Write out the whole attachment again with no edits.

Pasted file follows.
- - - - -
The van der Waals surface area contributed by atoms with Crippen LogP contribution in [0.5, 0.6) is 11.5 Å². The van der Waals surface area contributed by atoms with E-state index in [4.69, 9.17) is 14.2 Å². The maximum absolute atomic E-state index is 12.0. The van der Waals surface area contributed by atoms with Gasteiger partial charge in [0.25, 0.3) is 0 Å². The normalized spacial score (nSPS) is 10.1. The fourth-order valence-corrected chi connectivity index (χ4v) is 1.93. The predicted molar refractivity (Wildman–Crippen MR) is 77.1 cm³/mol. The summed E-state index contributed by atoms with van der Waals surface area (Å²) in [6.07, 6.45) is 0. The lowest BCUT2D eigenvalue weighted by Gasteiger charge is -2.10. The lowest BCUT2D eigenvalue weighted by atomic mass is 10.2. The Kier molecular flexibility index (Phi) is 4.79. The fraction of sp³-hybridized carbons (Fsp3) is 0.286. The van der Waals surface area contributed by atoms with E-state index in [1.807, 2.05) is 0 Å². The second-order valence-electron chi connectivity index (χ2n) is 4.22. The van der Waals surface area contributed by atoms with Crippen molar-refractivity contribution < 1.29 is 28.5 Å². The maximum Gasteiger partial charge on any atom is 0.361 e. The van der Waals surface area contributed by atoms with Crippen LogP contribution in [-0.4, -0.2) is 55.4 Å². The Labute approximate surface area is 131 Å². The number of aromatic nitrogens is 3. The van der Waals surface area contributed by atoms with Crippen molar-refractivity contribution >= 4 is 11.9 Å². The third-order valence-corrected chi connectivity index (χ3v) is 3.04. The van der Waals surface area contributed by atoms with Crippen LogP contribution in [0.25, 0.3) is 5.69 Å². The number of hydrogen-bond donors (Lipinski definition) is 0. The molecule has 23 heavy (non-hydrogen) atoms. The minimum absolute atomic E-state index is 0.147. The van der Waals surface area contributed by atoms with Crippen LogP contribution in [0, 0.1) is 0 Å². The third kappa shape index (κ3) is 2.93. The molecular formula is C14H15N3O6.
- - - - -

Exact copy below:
The van der Waals surface area contributed by atoms with Crippen LogP contribution in [0.5, 0.6) is 11.5 Å². The van der Waals surface area contributed by atoms with E-state index in [4.69, 9.17) is 14.2 Å². The maximum absolute atomic E-state index is 12.0. The van der Waals surface area contributed by atoms with Gasteiger partial charge in [0.25, 0.3) is 0 Å². The normalized spacial score (nSPS) is 10.1. The fourth-order valence-corrected chi connectivity index (χ4v) is 1.93. The predicted molar refractivity (Wildman–Crippen MR) is 77.1 cm³/mol. The summed E-state index contributed by atoms with van der Waals surface area (Å²) in [6.07, 6.45) is 0. The lowest BCUT2D eigenvalue weighted by Gasteiger charge is -2.10. The lowest BCUT2D eigenvalue weighted by atomic mass is 10.2. The Kier molecular flexibility index (Phi) is 4.79. The fraction of sp³-hybridized carbons (Fsp3) is 0.286. The van der Waals surface area contributed by atoms with E-state index in [1.807, 2.05) is 0 Å². The second-order valence-electron chi connectivity index (χ2n) is 4.22. The van der Waals surface area contributed by atoms with Crippen molar-refractivity contribution < 1.29 is 28.5 Å². The maximum Gasteiger partial charge on any atom is 0.361 e. The van der Waals surface area contributed by atoms with Crippen LogP contribution in [-0.4, -0.2) is 55.4 Å². The Labute approximate surface area is 131 Å². The number of aromatic nitrogens is 3. The van der Waals surface area contributed by atoms with Crippen molar-refractivity contribution >= 4 is 11.9 Å². The third-order valence-corrected chi connectivity index (χ3v) is 3.04. The van der Waals surface area contributed by atoms with Crippen LogP contribution in [0.25, 0.3) is 5.69 Å². The number of hydrogen-bond donors (Lipinski definition) is 0. The molecule has 23 heavy (non-hydrogen) atoms. The minimum absolute atomic E-state index is 0.147. The van der Waals surface area contributed by atoms with Crippen LogP contribution in [0, 0.1) is 0 Å². The third kappa shape index (κ3) is 2.93. The molecular formula is C14H15N3O6.